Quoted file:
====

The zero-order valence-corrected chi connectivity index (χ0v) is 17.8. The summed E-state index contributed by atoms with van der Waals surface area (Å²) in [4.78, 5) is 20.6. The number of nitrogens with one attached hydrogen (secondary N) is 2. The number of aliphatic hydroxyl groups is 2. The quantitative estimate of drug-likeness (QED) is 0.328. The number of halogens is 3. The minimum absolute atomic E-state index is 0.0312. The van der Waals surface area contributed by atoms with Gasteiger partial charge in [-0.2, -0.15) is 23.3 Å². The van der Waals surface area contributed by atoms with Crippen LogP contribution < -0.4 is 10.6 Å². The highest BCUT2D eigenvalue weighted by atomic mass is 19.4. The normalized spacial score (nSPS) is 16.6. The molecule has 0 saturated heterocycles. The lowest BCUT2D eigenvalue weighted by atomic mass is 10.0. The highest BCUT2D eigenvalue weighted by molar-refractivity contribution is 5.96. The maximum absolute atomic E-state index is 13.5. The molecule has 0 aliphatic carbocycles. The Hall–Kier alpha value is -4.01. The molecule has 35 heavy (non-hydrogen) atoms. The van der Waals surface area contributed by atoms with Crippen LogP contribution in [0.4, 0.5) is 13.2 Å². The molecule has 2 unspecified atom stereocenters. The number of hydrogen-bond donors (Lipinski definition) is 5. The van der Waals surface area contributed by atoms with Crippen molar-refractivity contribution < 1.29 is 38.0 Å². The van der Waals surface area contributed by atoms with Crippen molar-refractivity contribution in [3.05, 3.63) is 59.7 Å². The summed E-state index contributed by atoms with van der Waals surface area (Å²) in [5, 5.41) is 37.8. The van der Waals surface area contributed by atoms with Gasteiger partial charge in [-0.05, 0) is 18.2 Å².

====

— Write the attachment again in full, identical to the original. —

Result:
The zero-order valence-corrected chi connectivity index (χ0v) is 17.8. The summed E-state index contributed by atoms with van der Waals surface area (Å²) in [4.78, 5) is 20.6. The number of nitrogens with one attached hydrogen (secondary N) is 2. The number of aliphatic hydroxyl groups is 2. The quantitative estimate of drug-likeness (QED) is 0.328. The number of halogens is 3. The minimum absolute atomic E-state index is 0.0312. The van der Waals surface area contributed by atoms with Gasteiger partial charge in [-0.2, -0.15) is 23.3 Å². The van der Waals surface area contributed by atoms with Crippen LogP contribution < -0.4 is 10.6 Å². The highest BCUT2D eigenvalue weighted by atomic mass is 19.4. The normalized spacial score (nSPS) is 16.6. The molecule has 0 saturated heterocycles. The lowest BCUT2D eigenvalue weighted by atomic mass is 10.0. The highest BCUT2D eigenvalue weighted by molar-refractivity contribution is 5.96. The maximum absolute atomic E-state index is 13.5. The molecule has 0 aliphatic carbocycles. The Hall–Kier alpha value is -4.01. The molecule has 35 heavy (non-hydrogen) atoms. The van der Waals surface area contributed by atoms with Crippen LogP contribution in [0.4, 0.5) is 13.2 Å². The molecule has 2 unspecified atom stereocenters. The number of hydrogen-bond donors (Lipinski definition) is 5. The van der Waals surface area contributed by atoms with Crippen molar-refractivity contribution < 1.29 is 38.0 Å². The van der Waals surface area contributed by atoms with Crippen molar-refractivity contribution in [3.05, 3.63) is 59.7 Å². The summed E-state index contributed by atoms with van der Waals surface area (Å²) in [5, 5.41) is 37.8. The van der Waals surface area contributed by atoms with Gasteiger partial charge in [-0.05, 0) is 18.2 Å².